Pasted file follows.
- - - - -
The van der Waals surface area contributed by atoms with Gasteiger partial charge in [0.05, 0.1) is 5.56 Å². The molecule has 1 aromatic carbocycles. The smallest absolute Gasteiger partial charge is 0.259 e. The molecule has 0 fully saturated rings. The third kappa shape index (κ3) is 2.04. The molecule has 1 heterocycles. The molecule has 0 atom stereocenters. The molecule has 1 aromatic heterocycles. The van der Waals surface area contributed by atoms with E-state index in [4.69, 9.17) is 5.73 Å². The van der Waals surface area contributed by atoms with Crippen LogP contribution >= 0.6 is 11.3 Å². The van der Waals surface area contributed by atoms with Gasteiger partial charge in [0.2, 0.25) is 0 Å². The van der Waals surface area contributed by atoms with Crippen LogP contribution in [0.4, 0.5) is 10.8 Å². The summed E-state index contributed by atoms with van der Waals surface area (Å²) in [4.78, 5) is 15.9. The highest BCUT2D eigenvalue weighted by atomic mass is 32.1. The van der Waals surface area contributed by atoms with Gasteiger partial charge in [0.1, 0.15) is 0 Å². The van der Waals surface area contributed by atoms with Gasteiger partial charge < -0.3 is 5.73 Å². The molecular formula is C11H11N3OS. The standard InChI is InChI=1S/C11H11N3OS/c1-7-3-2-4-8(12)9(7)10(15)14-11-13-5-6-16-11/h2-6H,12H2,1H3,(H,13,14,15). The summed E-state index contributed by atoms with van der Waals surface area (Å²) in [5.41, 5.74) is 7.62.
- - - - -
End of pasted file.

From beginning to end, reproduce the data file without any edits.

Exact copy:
The van der Waals surface area contributed by atoms with Gasteiger partial charge in [0.05, 0.1) is 5.56 Å². The molecule has 1 aromatic carbocycles. The smallest absolute Gasteiger partial charge is 0.259 e. The molecule has 0 fully saturated rings. The third kappa shape index (κ3) is 2.04. The molecule has 1 heterocycles. The molecule has 0 atom stereocenters. The molecule has 1 aromatic heterocycles. The van der Waals surface area contributed by atoms with E-state index in [4.69, 9.17) is 5.73 Å². The van der Waals surface area contributed by atoms with Crippen LogP contribution >= 0.6 is 11.3 Å². The van der Waals surface area contributed by atoms with Gasteiger partial charge in [0.2, 0.25) is 0 Å². The van der Waals surface area contributed by atoms with Crippen LogP contribution in [0.4, 0.5) is 10.8 Å². The summed E-state index contributed by atoms with van der Waals surface area (Å²) in [4.78, 5) is 15.9. The highest BCUT2D eigenvalue weighted by atomic mass is 32.1. The van der Waals surface area contributed by atoms with Gasteiger partial charge in [0.1, 0.15) is 0 Å². The van der Waals surface area contributed by atoms with Gasteiger partial charge < -0.3 is 5.73 Å². The molecular formula is C11H11N3OS. The standard InChI is InChI=1S/C11H11N3OS/c1-7-3-2-4-8(12)9(7)10(15)14-11-13-5-6-16-11/h2-6H,12H2,1H3,(H,13,14,15). The summed E-state index contributed by atoms with van der Waals surface area (Å²) in [5.41, 5.74) is 7.62.